CH_2_student_outline - Mendel's Breakthrough Patterns,...

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Unformatted text preview: Mendel's Breakthrough Patterns, Particles, and Principles of Heredity Chapter 2 Outline of Mendelian Genetics The historical puzzle of inheritance and how Mendel's experimental approach helped solve it Mendel's approach to genetic analysis including his experiments and related analytic tools A comprehensive example of Mendelian inheritance in humans; disease transmission of single gene traits will also be examined Gregor Mendel (18221844) Fig. 2.2 Themes of Mendel's work Variation is widespread in nature Observable variation is essential for following genes (otherwise no visible way of noting differences among progeny) Variation is inherited according to genetic LAWS and not solely by chance Mendel's laws apply to ALL sexually reproducing organisms The historical puzzle of inheritance 0 Artificial selection has been an important practice since before recorded history Domestication of animals (ancient civilizations) Selective breeding of plants (aesthetic and commercial) 19th century precise techniques for controlled matings in plants and animals to produce desired traits in many of the offspring Breeders could not explain why traits would sometimes disappear and then reappear in State of genetics in early 1800's Mendel's workplace Fig. 2.5 Historical theories of inheritance One parent contributes most of the features (homunculus, 1694) Blending inheritance parental traits become mixed and forever changed in offspring Fig.2.6 Keys to Mendel's experiments The garden pea was an ideal organism Mendel analyzed traits with discrete alternative forms Vigorous Growth Self fertilization Easy to cross fertilize Produced large number of offspring each generation Purple vs. white flowers Yellow vs. green peas Round vs. wrinkled seeds Long vs. short stem length Mendel established pure breeding lines to conduct his experiments P Monohybrid crosses reveal units of inheritance and Law of Segregation 1 F 1 F 2 Fig.2.9 Traits have dominant and recessive forms Disappearance of traits in F1 generation and reappearance in the F2 generation disproves the hypothesis that traits blend Trait must have two forms that can each breed true One form must be hidden when plants with each trait are inherited Trait that appears in F1 is dominant Trait that is hidden in F2 is recessive Alternative forms of traits are alleles 0 Each trait carries two copies of a unit of inheritance, one inherited from the mother and the other from the father Alternative forms of traits are called alleles Some traits are controlled by multiple genes, while others are controlled by single genes. Hand Crossing 0 Cross your hands together naturally... Hand Crossing 0 LEFT thumb on top RIGHT thumb on top Law of Segregation 0 Two alleles for each trait separate (segregate) during gamete formation, ,and then unite at random, one from each parent, at fertilization Fig. 2.10 The Punnet Square 0 Fig. 2.11 Rules of Probability Independent events probability of two events occurring together 0 What is the probability that both A and B will occur? Solution = determine probability of each and MULTIPLY them together Mutually exclusive events probability of one or another event occurring What is the probability of A or B occurring? Solution = determine the probability of each and ADD them together Probability and Mendel's Results 0 Cross Yy x Yy pea plants. Chance of Y sperm uniting with a Y egg chance of sperm with Y allele chance of egg with Y allele Chance of Y and Y uniting = x = Chance of Yy offspring chance of sperm with y allele and egg with Y allele chance of sperm with Y allele and egg with y allele Chance of Yy ( x ) + ( x ) = 2/4, or Further crosses confirm predicted ratios 0 Fig. 2.12 Genotypes and Phenotypes 0 Phenotype observable characteristic of an organism Genotype pair of alleles present in an individual Homozygous two alleles of trait are the same (YY or yy) Heterozygous two alleles of trait are different (Yy) Genotypes versus phenotpyes Yy x Yy 1:2:1 YY:Yy:yy 0 3:1 Yellow:green Fig. 2.13 Test cross reveals unkown genotpye ? geno tester ? geno tester 0 Fig. 2.14 A dihybrid is an individual that is heterozygous at two genes. Mendel designed experiments to determine if two genes segregate independently of one another in dihybrids. First constructed true breeding lines for both traits, crossed them to produce dihybrid offspring, and examined the F2 for parental or recombinant types (new combinations not present in the parents) Dihybrid crosses reveal the law of independent assortment Results of Mendels dihybrid crosses F2 generation contained both parental types and recombinant types. Alleles of genes assort independently, and can thus appear in any combination in the offspring. Dihybrid cross shows parental and recombinant types Fig. 2.15 top Dihybrid cross produces a predictable ratio of phenotypes Fig. 2.15 bottom The law of independent assortment During gamete formation different pairs of alleles segregate independently of each other. Fig. 2.16 Summary of Mendel's work Inheritance is particulate not blending. There are two copies of each trait in a germ cell. Gametes contain one copy of the trait. Alleles (different forms of the trait) segregate randomly. Alleles are dominant or recessive thus the difference between genotype and phenotype. Different traits assort independently. Laws of probability for multiple genes P gametes F1 gametes RYTS RyTS rYTS ryTs RRYYTTSS X rryyttss RYTS RrYyTtSs RYTs RyTs rYTs rYtS RYtS RytS rYts rYts RYts Ryts rYTS ryts ryts X RrYyTtSs RYTS RyTS rYTS ryTs RYTs RyTs rYTs rYtS RYtS RytS rYts rYts RYts Ryts rYTS ryts F2 What is the ratio of different genotypes and phenotypes? 0 Punnet Square method - 24 = 16 possible gamete combinations for each parent Thus, a 16 16 Punnet Square with 256 genotypes That's one big Punnet Square! Loci Assort Independently - So we can look at each locus independently to get the answer. 0 P F1 RRYYTTSS rryyttss RrYyTtSs RrYyTtSs What is the probability of obtaining the genotype RrYyTtss? Rr Rr Yy X Yy Tt Tt Ss Ss 1SS:2Ss:1ss 1/4 ss 1RR:2Rr:1rr 1YY:2Yy:1yy 1TT:2Tt:1tt 2/4 Rr 2/4 Yy 2/4 Tt Probability of obtaining individual with Rr and Yy and Tt and ss. 2/4 2/4 2/4 1/4 = 8/256 (or 1/32) P F1 RRYYTTSS rryyttss RrYyTtSs RrYyTtSs What is the probability of obtaining a completely homozygous genotype? Genotype could be RRYYTTSS or rryyttss Rr Rr Yy Yy Tt Tt Ss Ss 1SS:2Ss:1ss 1/4 SS 1/4 ss 1RR:2Rr:1rr 1YY:2Yy:1yy 1TT:2Tt:1tt 1/4 RR 1/4 rr 1/4 YY 1/4 yy 1/4 TT 1/4 tt (1/4 1/4 1/4 1/4) + (1/4 1/4 1/4 1/4) = 2/256 Rediscovery of Mendel Mendel's work was unappreciated and remained dormant for 34 years. Even Darwin's theories were viewed with skepticism in the late 1800's because he could not explain the mode of inheritance of variation. In 1900, 16 years after Mendel died, four scientists rediscovered and acknowledged Mendel's work, giving birth to the science of genetics. 1900 Carl Correns, Hugo deVries, and Erich von Tschermak rediscover and confirm Mendel's laws Fig. 2.19 Mendelian inheritance in humans Most traits in humans are due to the interaction of multiple genes and do not show a simple Mendelian pattern of inheritance. A few traits represent singlegenes. Examples include sicklecell anemia, cystic fibrosis, TaySachs disease, and Huntington's disease (see Table 2.1 in text). Because we can not do breeding experiments on humans, we use model organisms. In humans we must use pedigrees to study inheritance Pedigrees are an orderly diagram of a families relevant genetic features extending through multiple generations. Pedigrees help us infer if a trait is from a single gene and if the trait is dominant or recessive. Anatomy of a pedigree Fig. 2.20 A vertical pattern of inheritance indicates a rare dominant trait Fig. 2.20 Huntington's disease: A rare dominant trait Assign the genotypes by working backward through the pedigree A horizontal pattern of inheritance indicates a rare recessive trait Cystic fibrosis: a recessive condition Assign the genotypes for each pedigree Fig.2.21 ...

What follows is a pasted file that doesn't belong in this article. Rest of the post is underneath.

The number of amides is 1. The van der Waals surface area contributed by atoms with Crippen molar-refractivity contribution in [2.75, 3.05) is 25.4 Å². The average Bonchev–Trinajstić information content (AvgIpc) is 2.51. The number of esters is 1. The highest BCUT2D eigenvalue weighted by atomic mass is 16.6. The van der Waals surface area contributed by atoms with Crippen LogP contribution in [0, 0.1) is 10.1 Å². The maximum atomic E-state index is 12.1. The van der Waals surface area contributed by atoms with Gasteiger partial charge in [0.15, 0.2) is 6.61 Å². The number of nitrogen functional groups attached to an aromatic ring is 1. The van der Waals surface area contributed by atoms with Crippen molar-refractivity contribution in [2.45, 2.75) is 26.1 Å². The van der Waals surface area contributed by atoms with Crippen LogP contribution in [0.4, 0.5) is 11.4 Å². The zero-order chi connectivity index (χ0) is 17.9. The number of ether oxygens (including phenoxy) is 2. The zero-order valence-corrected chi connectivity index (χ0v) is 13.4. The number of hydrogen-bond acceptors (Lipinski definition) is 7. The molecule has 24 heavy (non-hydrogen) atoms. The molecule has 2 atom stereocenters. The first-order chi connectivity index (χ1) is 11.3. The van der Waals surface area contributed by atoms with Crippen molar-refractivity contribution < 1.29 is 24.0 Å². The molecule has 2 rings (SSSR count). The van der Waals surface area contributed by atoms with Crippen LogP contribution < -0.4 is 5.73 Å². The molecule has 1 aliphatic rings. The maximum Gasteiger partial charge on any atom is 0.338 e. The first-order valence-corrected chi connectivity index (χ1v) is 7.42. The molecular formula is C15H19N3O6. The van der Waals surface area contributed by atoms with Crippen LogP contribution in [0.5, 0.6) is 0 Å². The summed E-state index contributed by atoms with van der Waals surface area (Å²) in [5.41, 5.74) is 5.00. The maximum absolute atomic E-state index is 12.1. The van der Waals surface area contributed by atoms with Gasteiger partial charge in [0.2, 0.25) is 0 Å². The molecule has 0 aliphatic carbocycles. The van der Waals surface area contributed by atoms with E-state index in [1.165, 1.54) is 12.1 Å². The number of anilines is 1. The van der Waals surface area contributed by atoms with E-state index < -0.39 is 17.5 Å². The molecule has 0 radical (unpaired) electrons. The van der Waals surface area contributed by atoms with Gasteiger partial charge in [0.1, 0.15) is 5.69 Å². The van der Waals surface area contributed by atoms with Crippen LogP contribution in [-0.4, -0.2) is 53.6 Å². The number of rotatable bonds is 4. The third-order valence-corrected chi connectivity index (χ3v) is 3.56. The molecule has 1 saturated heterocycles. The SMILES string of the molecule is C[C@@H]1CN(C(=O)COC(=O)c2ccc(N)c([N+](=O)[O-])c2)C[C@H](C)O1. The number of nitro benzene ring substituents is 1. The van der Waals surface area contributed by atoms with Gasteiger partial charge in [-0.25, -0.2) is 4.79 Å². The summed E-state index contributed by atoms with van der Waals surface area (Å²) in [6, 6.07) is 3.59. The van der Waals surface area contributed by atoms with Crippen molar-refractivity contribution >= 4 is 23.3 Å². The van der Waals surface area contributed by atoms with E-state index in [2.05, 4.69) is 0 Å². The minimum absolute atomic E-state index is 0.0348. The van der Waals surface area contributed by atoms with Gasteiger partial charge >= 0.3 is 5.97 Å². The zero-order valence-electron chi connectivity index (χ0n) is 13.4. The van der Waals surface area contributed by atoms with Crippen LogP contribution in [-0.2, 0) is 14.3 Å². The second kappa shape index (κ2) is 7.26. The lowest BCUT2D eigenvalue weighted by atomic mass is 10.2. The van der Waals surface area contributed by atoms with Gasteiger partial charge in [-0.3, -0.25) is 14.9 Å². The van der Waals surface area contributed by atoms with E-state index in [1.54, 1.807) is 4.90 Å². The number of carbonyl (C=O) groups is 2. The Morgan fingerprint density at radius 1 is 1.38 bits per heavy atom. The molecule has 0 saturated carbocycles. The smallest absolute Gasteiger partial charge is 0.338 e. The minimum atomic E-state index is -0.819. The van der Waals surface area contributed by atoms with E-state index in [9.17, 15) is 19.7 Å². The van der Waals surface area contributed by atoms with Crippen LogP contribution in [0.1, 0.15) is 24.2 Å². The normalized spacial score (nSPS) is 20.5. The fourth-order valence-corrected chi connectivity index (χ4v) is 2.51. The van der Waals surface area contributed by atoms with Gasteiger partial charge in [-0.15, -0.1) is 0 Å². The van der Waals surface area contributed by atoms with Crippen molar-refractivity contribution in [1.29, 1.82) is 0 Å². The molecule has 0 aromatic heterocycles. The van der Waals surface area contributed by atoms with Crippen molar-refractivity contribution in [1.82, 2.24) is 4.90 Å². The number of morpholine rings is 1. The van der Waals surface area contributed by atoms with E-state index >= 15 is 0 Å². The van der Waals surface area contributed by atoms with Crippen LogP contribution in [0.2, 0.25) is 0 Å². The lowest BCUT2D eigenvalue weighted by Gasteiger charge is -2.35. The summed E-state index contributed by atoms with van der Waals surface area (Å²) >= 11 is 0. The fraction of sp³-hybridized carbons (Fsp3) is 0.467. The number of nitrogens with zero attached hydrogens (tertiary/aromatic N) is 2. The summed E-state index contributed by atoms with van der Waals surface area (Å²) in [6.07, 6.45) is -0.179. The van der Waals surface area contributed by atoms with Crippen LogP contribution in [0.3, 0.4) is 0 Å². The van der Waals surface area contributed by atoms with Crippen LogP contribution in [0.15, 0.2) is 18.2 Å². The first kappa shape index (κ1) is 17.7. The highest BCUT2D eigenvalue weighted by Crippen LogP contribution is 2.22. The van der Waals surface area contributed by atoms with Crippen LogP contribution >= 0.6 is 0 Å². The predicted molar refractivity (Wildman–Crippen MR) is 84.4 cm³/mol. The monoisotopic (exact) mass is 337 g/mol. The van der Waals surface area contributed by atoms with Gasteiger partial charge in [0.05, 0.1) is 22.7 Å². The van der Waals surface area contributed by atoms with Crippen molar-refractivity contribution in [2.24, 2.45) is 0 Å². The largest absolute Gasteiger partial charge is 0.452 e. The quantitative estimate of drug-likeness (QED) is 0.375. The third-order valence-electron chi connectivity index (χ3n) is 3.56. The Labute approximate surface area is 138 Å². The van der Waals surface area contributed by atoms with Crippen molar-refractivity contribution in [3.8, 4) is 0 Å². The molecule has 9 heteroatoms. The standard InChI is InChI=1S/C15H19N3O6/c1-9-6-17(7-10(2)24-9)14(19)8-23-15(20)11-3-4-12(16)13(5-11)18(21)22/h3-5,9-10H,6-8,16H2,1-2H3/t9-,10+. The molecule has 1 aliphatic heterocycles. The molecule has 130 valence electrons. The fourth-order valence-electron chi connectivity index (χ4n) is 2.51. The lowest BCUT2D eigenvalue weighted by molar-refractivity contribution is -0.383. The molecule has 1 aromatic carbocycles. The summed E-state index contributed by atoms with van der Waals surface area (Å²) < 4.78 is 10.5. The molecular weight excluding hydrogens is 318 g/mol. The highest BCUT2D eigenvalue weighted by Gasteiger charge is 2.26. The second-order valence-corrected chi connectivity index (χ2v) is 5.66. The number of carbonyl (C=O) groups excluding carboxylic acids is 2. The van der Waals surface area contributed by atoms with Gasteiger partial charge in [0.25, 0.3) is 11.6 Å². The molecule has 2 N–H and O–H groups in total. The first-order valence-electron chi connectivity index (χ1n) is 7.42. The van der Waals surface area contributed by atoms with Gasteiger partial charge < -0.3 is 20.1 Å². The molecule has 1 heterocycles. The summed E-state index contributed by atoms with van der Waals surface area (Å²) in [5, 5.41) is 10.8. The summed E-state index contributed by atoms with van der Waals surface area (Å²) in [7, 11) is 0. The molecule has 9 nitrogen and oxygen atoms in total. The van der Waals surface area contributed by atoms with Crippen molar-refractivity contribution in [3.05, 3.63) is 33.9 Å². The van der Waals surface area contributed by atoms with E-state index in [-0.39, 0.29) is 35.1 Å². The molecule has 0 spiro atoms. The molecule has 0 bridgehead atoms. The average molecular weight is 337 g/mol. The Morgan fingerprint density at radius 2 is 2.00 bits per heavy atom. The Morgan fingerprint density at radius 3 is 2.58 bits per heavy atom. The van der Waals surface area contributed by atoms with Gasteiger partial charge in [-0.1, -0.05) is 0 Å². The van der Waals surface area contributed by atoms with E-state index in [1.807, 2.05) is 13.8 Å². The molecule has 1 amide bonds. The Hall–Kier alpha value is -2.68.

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This note was uploaded on 08/04/2009 for the course BIOL 2153 taught by Professor Larkin during the Fall '03 term at LSU.